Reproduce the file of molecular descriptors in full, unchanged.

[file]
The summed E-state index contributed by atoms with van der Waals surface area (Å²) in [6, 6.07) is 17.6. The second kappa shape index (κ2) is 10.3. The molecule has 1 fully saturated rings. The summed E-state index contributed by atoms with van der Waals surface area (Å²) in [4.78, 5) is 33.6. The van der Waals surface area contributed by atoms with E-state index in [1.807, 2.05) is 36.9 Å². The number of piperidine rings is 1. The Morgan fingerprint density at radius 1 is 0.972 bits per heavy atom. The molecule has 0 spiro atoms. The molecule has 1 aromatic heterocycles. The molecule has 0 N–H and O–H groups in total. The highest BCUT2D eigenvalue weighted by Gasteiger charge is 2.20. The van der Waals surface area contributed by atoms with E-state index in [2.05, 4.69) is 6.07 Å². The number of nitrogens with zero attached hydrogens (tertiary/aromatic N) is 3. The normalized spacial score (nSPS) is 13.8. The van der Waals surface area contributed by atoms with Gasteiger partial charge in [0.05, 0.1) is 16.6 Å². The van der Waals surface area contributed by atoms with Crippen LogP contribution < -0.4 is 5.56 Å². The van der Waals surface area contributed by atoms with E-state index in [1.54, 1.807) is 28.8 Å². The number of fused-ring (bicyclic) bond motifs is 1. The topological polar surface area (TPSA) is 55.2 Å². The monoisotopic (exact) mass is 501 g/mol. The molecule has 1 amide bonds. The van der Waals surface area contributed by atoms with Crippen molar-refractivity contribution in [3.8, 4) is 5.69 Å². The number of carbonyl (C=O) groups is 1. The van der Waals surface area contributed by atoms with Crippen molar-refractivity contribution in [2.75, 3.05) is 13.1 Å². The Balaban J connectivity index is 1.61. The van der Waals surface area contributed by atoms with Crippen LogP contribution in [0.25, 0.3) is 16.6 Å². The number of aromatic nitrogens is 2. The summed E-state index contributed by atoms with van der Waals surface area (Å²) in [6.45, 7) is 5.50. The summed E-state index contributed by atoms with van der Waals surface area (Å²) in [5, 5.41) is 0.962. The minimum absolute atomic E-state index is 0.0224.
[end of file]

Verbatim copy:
The summed E-state index contributed by atoms with van der Waals surface area (Å²) in [6, 6.07) is 17.6. The second kappa shape index (κ2) is 10.3. The molecule has 1 fully saturated rings. The summed E-state index contributed by atoms with van der Waals surface area (Å²) in [4.78, 5) is 33.6. The van der Waals surface area contributed by atoms with E-state index in [1.807, 2.05) is 36.9 Å². The number of piperidine rings is 1. The Morgan fingerprint density at radius 1 is 0.972 bits per heavy atom. The molecule has 0 spiro atoms. The molecule has 1 aromatic heterocycles. The molecule has 0 N–H and O–H groups in total. The highest BCUT2D eigenvalue weighted by Gasteiger charge is 2.20. The van der Waals surface area contributed by atoms with E-state index in [2.05, 4.69) is 6.07 Å². The number of nitrogens with zero attached hydrogens (tertiary/aromatic N) is 3. The normalized spacial score (nSPS) is 13.8. The van der Waals surface area contributed by atoms with Gasteiger partial charge in [0.05, 0.1) is 16.6 Å². The van der Waals surface area contributed by atoms with Crippen LogP contribution < -0.4 is 5.56 Å². The van der Waals surface area contributed by atoms with E-state index in [1.54, 1.807) is 28.8 Å². The number of fused-ring (bicyclic) bond motifs is 1. The topological polar surface area (TPSA) is 55.2 Å². The monoisotopic (exact) mass is 501 g/mol. The molecule has 1 amide bonds. The van der Waals surface area contributed by atoms with Crippen molar-refractivity contribution in [3.8, 4) is 5.69 Å². The number of carbonyl (C=O) groups is 1. The van der Waals surface area contributed by atoms with Crippen molar-refractivity contribution in [2.75, 3.05) is 13.1 Å². The Balaban J connectivity index is 1.61. The van der Waals surface area contributed by atoms with Crippen LogP contribution in [0.25, 0.3) is 16.6 Å². The number of aromatic nitrogens is 2. The summed E-state index contributed by atoms with van der Waals surface area (Å²) in [6.45, 7) is 5.50. The summed E-state index contributed by atoms with van der Waals surface area (Å²) in [5, 5.41) is 0.962. The minimum absolute atomic E-state index is 0.0224.